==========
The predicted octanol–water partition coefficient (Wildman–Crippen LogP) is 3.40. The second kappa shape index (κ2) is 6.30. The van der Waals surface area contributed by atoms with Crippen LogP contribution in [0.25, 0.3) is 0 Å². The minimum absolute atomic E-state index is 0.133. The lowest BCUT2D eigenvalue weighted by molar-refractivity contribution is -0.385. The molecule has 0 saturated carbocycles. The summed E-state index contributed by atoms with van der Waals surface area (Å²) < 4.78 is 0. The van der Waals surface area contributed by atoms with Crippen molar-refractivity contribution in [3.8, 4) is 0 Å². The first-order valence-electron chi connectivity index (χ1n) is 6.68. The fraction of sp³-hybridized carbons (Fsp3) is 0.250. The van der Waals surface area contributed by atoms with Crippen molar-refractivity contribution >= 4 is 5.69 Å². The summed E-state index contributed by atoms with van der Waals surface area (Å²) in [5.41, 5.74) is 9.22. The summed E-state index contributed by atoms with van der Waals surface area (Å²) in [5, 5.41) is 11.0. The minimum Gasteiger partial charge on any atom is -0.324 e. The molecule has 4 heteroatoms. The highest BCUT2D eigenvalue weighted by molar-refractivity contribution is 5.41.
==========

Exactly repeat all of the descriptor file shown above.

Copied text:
The predicted octanol–water partition coefficient (Wildman–Crippen LogP) is 3.40. The second kappa shape index (κ2) is 6.30. The van der Waals surface area contributed by atoms with Crippen LogP contribution in [0.25, 0.3) is 0 Å². The minimum absolute atomic E-state index is 0.133. The lowest BCUT2D eigenvalue weighted by molar-refractivity contribution is -0.385. The molecule has 0 saturated carbocycles. The summed E-state index contributed by atoms with van der Waals surface area (Å²) < 4.78 is 0. The van der Waals surface area contributed by atoms with Crippen molar-refractivity contribution in [3.8, 4) is 0 Å². The first-order valence-electron chi connectivity index (χ1n) is 6.68. The fraction of sp³-hybridized carbons (Fsp3) is 0.250. The van der Waals surface area contributed by atoms with Crippen molar-refractivity contribution >= 4 is 5.69 Å². The summed E-state index contributed by atoms with van der Waals surface area (Å²) in [5.41, 5.74) is 9.22. The summed E-state index contributed by atoms with van der Waals surface area (Å²) in [5, 5.41) is 11.0. The minimum Gasteiger partial charge on any atom is -0.324 e. The molecule has 4 heteroatoms. The highest BCUT2D eigenvalue weighted by molar-refractivity contribution is 5.41.